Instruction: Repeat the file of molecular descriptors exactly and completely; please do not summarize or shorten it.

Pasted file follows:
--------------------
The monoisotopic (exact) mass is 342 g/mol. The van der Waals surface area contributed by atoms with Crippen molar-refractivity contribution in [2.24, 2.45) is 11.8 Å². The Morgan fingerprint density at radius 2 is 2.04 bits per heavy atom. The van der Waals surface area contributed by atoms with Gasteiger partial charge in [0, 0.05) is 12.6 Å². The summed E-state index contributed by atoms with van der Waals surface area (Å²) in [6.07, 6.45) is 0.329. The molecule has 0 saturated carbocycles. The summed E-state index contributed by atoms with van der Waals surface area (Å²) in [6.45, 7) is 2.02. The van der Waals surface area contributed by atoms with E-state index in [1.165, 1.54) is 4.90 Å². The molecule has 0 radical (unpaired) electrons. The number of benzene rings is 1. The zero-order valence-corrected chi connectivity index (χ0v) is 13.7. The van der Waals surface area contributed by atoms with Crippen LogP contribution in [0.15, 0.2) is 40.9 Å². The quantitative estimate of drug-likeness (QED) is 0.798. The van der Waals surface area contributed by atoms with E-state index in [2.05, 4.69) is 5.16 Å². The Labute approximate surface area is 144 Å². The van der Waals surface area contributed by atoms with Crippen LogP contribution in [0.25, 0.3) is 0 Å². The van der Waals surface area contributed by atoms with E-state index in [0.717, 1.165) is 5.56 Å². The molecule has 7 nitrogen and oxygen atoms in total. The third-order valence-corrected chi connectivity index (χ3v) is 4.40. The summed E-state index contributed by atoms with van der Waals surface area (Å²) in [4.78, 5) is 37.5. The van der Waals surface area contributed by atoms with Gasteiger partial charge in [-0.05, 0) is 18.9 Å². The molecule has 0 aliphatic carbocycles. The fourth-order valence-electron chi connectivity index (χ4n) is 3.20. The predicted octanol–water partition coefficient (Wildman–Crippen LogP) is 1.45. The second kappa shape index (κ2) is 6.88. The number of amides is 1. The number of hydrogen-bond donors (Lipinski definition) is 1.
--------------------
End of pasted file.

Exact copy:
The monoisotopic (exact) mass is 342 g/mol. The van der Waals surface area contributed by atoms with Crippen molar-refractivity contribution in [2.24, 2.45) is 11.8 Å². The Morgan fingerprint density at radius 2 is 2.04 bits per heavy atom. The van der Waals surface area contributed by atoms with Gasteiger partial charge in [0, 0.05) is 12.6 Å². The summed E-state index contributed by atoms with van der Waals surface area (Å²) in [6.07, 6.45) is 0.329. The molecule has 0 saturated carbocycles. The summed E-state index contributed by atoms with van der Waals surface area (Å²) in [6.45, 7) is 2.02. The van der Waals surface area contributed by atoms with E-state index in [1.165, 1.54) is 4.90 Å². The molecule has 0 radical (unpaired) electrons. The number of benzene rings is 1. The zero-order valence-corrected chi connectivity index (χ0v) is 13.7. The van der Waals surface area contributed by atoms with Crippen LogP contribution in [0.15, 0.2) is 40.9 Å². The quantitative estimate of drug-likeness (QED) is 0.798. The van der Waals surface area contributed by atoms with E-state index in [2.05, 4.69) is 5.16 Å². The Labute approximate surface area is 144 Å². The van der Waals surface area contributed by atoms with Crippen LogP contribution in [0.25, 0.3) is 0 Å². The van der Waals surface area contributed by atoms with E-state index in [0.717, 1.165) is 5.56 Å². The molecule has 7 nitrogen and oxygen atoms in total. The third-order valence-corrected chi connectivity index (χ3v) is 4.40. The summed E-state index contributed by atoms with van der Waals surface area (Å²) in [4.78, 5) is 37.5. The van der Waals surface area contributed by atoms with Gasteiger partial charge in [-0.05, 0) is 18.9 Å². The molecule has 0 aliphatic carbocycles. The fourth-order valence-electron chi connectivity index (χ4n) is 3.20. The predicted octanol–water partition coefficient (Wildman–Crippen LogP) is 1.45. The second kappa shape index (κ2) is 6.88. The number of amides is 1. The number of hydrogen-bond donors (Lipinski definition) is 1.